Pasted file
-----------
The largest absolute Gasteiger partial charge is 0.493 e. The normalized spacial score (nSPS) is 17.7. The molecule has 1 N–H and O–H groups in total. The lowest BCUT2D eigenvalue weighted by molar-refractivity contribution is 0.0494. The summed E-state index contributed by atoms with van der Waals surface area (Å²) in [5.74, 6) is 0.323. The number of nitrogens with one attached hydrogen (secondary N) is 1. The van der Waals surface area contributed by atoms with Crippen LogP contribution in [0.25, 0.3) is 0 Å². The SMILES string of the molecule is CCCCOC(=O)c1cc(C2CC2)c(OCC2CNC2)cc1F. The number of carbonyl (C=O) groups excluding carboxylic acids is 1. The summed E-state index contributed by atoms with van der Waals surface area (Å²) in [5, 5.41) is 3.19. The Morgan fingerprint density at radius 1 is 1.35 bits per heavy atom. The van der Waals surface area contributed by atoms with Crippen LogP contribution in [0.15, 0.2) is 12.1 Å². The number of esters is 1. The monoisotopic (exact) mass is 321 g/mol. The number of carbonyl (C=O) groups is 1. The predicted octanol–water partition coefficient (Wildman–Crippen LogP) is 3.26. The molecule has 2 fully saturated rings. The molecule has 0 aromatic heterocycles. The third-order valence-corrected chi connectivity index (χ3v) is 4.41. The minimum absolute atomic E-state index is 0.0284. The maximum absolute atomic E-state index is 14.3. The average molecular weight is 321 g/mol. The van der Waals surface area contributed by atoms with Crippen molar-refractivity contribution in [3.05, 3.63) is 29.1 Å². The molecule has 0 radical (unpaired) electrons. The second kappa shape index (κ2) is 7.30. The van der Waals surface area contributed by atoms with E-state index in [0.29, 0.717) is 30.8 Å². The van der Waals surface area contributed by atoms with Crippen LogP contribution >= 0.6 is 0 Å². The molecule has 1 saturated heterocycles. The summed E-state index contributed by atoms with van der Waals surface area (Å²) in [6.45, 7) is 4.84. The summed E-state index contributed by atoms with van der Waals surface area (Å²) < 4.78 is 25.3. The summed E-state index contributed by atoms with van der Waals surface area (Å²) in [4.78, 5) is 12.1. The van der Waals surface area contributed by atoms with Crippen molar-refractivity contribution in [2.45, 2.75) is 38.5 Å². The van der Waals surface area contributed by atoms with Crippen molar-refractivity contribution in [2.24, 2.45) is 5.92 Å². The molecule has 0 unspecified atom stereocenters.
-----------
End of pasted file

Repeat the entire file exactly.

The largest absolute Gasteiger partial charge is 0.493 e. The normalized spacial score (nSPS) is 17.7. The molecule has 1 N–H and O–H groups in total. The lowest BCUT2D eigenvalue weighted by molar-refractivity contribution is 0.0494. The summed E-state index contributed by atoms with van der Waals surface area (Å²) in [5.74, 6) is 0.323. The number of nitrogens with one attached hydrogen (secondary N) is 1. The van der Waals surface area contributed by atoms with Crippen LogP contribution in [0.25, 0.3) is 0 Å². The SMILES string of the molecule is CCCCOC(=O)c1cc(C2CC2)c(OCC2CNC2)cc1F. The number of carbonyl (C=O) groups excluding carboxylic acids is 1. The summed E-state index contributed by atoms with van der Waals surface area (Å²) in [5, 5.41) is 3.19. The Morgan fingerprint density at radius 1 is 1.35 bits per heavy atom. The van der Waals surface area contributed by atoms with Crippen LogP contribution in [0.15, 0.2) is 12.1 Å². The number of esters is 1. The monoisotopic (exact) mass is 321 g/mol. The number of carbonyl (C=O) groups is 1. The predicted octanol–water partition coefficient (Wildman–Crippen LogP) is 3.26. The molecule has 2 fully saturated rings. The molecule has 0 aromatic heterocycles. The third-order valence-corrected chi connectivity index (χ3v) is 4.41. The minimum absolute atomic E-state index is 0.0284. The maximum absolute atomic E-state index is 14.3. The average molecular weight is 321 g/mol. The van der Waals surface area contributed by atoms with Crippen molar-refractivity contribution in [3.05, 3.63) is 29.1 Å². The molecule has 0 radical (unpaired) electrons. The second kappa shape index (κ2) is 7.30. The van der Waals surface area contributed by atoms with E-state index in [0.29, 0.717) is 30.8 Å². The van der Waals surface area contributed by atoms with Crippen LogP contribution >= 0.6 is 0 Å². The molecule has 1 saturated heterocycles. The summed E-state index contributed by atoms with van der Waals surface area (Å²) in [6.45, 7) is 4.84. The summed E-state index contributed by atoms with van der Waals surface area (Å²) < 4.78 is 25.3. The summed E-state index contributed by atoms with van der Waals surface area (Å²) in [4.78, 5) is 12.1. The van der Waals surface area contributed by atoms with Crippen molar-refractivity contribution in [2.45, 2.75) is 38.5 Å². The van der Waals surface area contributed by atoms with Crippen molar-refractivity contribution in [2.24, 2.45) is 5.92 Å². The molecule has 0 unspecified atom stereocenters.